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Trends in fish community structure and recruitment in a temporarily open/closed South African estuary

by James, N.C.

Abstract (Summary)
Long-term interannual changes in richness, abundance, diversity and structure of the fish community in the temporarily open/closed East Kleinemonde Estuary, Eastern Cape, are described and the recruitment success of two estuary-dependent marine species assessed. In addition, laboratory experiments were conducted to assess the possible role of olfaction in the recruitment process of an estuary-dependent marine fish species. Multivariate analyses of the annual marine fish communites identified two distinct groups with more species recorded during years that succeeded spring (September to November) mouth opening events than in years following no mouth opening events in spring. Interannual community stability (IMD) and seriation (IMS) also increased from the ‘other’ to the ‘spring’ years. These results highlight the importance of the timing of mouth opening to the marine fish community in a temporarily open/closed estuary. This study also made use of long-term records of daily mouth state and linked them to the recruitment of distinct year-class cohorts in two spardis with contrasting lifehistory characteristics. Lithognathus lithognathus only recruited into the estuary in years when the mouth opened between late August and January. This was linked to the limited spawning season of this species and its inability to enter closed estuaries via wave overwash events. In contrast, recruitment by Rhabdosargus holubi juveniles appeared to be uninterrupted and was not determined by the seasonality of mouth opening. This species dominates the marine-spawning component of the East Kleinemonde Estuary and its success is attributed to an extended spawning season and its ability to recruit into estuaries during both overwash and open mouth conditions. Attraction of postflexion Rhabdosargus holubi larvae to estuary, surf zone and river water was also measured using a rectangular choice chamber. In two sets of experiments, conducted during peak recruitment periods, larvae from both the surf zone and estuary mouth region selected estuary water with a significantly higher frequency than sea water. Larvae collected in the mouth region showed a stronger preference for river water than those collected in the surf zone, thus suggesting that these fish are more attracted to freshwater influenced nursery areas once they have entered the estuary than those in the surf zone. Larvae collected in the marine environment also selected surf zone water with significantly higher frequencies than estuary water or offshore sea water, thus confirming the importance of the surf zone as an interim nursery area for postflexion R. holubi.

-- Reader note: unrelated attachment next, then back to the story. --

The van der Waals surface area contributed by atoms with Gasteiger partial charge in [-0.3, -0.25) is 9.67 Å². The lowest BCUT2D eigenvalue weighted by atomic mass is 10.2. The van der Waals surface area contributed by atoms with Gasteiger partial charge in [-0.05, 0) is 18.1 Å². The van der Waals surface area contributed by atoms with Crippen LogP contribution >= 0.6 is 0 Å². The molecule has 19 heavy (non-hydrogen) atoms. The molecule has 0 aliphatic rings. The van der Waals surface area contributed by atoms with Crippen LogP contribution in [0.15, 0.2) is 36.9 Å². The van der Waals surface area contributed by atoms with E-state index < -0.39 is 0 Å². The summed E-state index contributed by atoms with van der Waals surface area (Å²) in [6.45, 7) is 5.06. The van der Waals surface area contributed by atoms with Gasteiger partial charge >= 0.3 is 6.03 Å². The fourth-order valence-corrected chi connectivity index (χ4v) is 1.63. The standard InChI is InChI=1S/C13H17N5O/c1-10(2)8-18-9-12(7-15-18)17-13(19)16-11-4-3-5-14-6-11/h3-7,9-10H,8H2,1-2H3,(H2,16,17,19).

Bibliographical Information:

Advisor:

School:Rhodes University

School Location:South Africa

Source Type:Master's Thesis

Keywords:ichthyology fisheries science

ISBN:

Date of Publication:01/01/2007

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